Master of Science
Health and Rehabilitation Sciences
Falls are the leading cause of injury-related hospitalizations among older adults in Canada. This study aimed to identify the most informative diagnostic categories associated with fall-related injuries (FRIs) using three machine learning algorithms: decision tree, random forest, and extreme gradient boosting tree (XGBoost). Secondary data from two Ontario health administrative databases (NACRS, DAD) covering the period 2006-2015 were analyzed. Older adults (aged ≥ 65 years) who sought treatment for FRIs in emergency departments (ED) or hospitals, as indicated by Canadian version of the 10th revision of the International Statistical Classification of Diseases and Related Health Problems (ICD-10-CA) codes for falls and injuries, were included in the study. Accuracy, sensitivity, specificity, precision, and F1 score measures were calculated for each model. A total of 631,339 ED admissions and 304,495 hospitalizations were recorded due to FRIs. The random forest model demonstrated the highest sensitivity and accuracy in both datasets. Dyspnea and secondary malignant neoplasm of liver and intrahepatic bile duct were the most informative ICD-10-CA code and disease for FRIs among older adults admitted to ED and hospitals. These findings indicate that machine learning models can also be used to study FRIs as they are capable of handling large datasets and providing a better than 60% accuracy. Also, diagnostic categories linked to FRIs have a potential to enhance healthcare providers ‘ability to prevent FRIs in the future.
Summary for Lay Audience
In Canada, falls are responsible for many emergency room visits and hospitalizations among older adults. This study explored a connection between injuries older adults experienced after a fall and other diagnoses they got while in an emergency room or a hospital. We used advanced computer calculations, also called machine learning, to determine which diagnostic categories are closely related with fall related injuries and provide the most useful information. Data from two large health databases (NACRS, DAD) covering the years 2006 to 2015 in Canadian province of Ontario were analyzed. Three machine learning algorithms were compared for accuracy and sensitivity. The results revealed that the random forest model was the most accurate and sensitive. One diagnostic code and diagnostic category were identified as informative: in the emergency department, the presence of dyspnea or shortness of breath was found to be a notable factor, and in hospitals the presence of an abnormal tumor in the bile duct and liver, also known as the secondary malignant neoplasm of liver and intrahepatic bile duct, were identified as highly relevant. These findings show that machine learning models can be used in studies about fall-related injuries (FRIs). These models can handle big amounts of data and have accuracy higher than 60%. The most informative diagnostic categories associated with FRIs can help healthcare providers better understand the risks of falls in older adults and improve their ability to prevent FRIs in the future.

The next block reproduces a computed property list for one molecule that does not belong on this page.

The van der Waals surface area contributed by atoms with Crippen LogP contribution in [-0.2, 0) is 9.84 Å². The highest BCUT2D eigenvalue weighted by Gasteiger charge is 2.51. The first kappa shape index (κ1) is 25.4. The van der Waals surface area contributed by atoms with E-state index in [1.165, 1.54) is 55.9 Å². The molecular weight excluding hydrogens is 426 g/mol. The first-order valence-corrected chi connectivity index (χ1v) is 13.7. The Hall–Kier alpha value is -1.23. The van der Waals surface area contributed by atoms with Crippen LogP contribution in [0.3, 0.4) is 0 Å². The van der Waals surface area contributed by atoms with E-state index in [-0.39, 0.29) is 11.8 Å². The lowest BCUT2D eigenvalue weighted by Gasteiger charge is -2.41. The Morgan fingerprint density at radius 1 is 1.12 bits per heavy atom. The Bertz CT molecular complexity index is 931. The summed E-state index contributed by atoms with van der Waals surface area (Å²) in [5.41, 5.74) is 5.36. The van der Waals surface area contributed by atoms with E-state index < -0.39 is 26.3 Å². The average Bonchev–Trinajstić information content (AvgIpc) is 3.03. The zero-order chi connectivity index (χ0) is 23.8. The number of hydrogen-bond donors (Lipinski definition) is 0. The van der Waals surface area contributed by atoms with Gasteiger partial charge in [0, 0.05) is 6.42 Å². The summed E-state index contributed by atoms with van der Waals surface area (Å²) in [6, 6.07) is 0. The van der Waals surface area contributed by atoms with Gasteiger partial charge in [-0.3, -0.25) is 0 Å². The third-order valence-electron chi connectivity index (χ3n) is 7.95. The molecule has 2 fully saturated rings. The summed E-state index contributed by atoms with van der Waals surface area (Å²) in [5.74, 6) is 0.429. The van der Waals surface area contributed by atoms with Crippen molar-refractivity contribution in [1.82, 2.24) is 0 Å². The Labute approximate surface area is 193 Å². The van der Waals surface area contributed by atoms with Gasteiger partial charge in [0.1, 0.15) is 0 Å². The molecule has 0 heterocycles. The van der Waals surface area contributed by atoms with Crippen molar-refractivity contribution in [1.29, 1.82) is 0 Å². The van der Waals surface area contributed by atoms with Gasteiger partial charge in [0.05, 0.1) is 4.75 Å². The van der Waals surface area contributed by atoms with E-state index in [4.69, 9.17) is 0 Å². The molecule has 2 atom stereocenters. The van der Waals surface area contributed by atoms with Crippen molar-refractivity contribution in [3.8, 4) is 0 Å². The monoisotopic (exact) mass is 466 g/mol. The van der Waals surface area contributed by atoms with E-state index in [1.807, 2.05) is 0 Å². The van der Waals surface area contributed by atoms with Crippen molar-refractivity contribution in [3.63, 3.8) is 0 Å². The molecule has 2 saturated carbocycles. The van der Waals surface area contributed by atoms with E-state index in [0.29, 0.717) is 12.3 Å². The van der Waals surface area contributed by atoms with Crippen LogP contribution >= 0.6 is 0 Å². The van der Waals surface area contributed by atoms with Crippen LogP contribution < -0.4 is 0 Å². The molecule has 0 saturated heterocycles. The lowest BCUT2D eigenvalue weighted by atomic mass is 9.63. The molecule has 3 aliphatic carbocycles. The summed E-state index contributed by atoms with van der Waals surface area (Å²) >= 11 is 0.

Rostampour, Sorour, "Association of Fall-Related Injuries and Different Diagnoses in Older Adults of Ontario: A Machine Learning Approach" (2023). Electronic Thesis and Dissertation Repository. 9674.
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